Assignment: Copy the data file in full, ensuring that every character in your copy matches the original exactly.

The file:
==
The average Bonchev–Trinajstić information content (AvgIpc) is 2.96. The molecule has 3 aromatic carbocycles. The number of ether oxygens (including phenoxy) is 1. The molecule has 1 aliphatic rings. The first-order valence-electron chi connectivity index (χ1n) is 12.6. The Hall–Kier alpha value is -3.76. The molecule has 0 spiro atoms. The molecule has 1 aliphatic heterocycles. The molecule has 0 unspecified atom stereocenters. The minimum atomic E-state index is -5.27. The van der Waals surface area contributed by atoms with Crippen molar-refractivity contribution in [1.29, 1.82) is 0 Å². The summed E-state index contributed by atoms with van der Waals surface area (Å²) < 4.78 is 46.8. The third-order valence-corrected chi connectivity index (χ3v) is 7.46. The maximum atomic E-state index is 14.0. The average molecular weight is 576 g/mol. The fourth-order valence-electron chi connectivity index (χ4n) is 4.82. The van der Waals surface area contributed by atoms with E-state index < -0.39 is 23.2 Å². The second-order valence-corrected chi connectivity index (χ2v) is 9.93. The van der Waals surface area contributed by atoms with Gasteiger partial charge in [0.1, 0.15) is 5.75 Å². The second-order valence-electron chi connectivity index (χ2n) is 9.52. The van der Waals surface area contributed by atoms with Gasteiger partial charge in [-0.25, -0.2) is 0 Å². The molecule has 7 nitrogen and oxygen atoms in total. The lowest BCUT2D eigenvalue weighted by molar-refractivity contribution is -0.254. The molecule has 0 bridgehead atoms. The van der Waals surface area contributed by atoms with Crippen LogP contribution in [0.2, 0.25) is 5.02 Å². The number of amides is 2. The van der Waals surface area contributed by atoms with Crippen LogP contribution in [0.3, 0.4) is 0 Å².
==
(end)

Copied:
The average Bonchev–Trinajstić information content (AvgIpc) is 2.96. The molecule has 3 aromatic carbocycles. The number of ether oxygens (including phenoxy) is 1. The molecule has 1 aliphatic rings. The first-order valence-electron chi connectivity index (χ1n) is 12.6. The Hall–Kier alpha value is -3.76. The molecule has 0 spiro atoms. The molecule has 1 aliphatic heterocycles. The molecule has 0 unspecified atom stereocenters. The minimum atomic E-state index is -5.27. The van der Waals surface area contributed by atoms with Crippen molar-refractivity contribution in [1.29, 1.82) is 0 Å². The summed E-state index contributed by atoms with van der Waals surface area (Å²) < 4.78 is 46.8. The third-order valence-corrected chi connectivity index (χ3v) is 7.46. The maximum atomic E-state index is 14.0. The average molecular weight is 576 g/mol. The fourth-order valence-electron chi connectivity index (χ4n) is 4.82. The van der Waals surface area contributed by atoms with E-state index < -0.39 is 23.2 Å². The second-order valence-corrected chi connectivity index (χ2v) is 9.93. The van der Waals surface area contributed by atoms with Gasteiger partial charge in [0.1, 0.15) is 5.75 Å². The second-order valence-electron chi connectivity index (χ2n) is 9.52. The van der Waals surface area contributed by atoms with Gasteiger partial charge in [-0.25, -0.2) is 0 Å². The molecule has 7 nitrogen and oxygen atoms in total. The lowest BCUT2D eigenvalue weighted by molar-refractivity contribution is -0.254. The molecule has 0 bridgehead atoms. The van der Waals surface area contributed by atoms with Crippen LogP contribution in [0.2, 0.25) is 5.02 Å². The number of amides is 2. The van der Waals surface area contributed by atoms with Crippen LogP contribution in [0.3, 0.4) is 0 Å².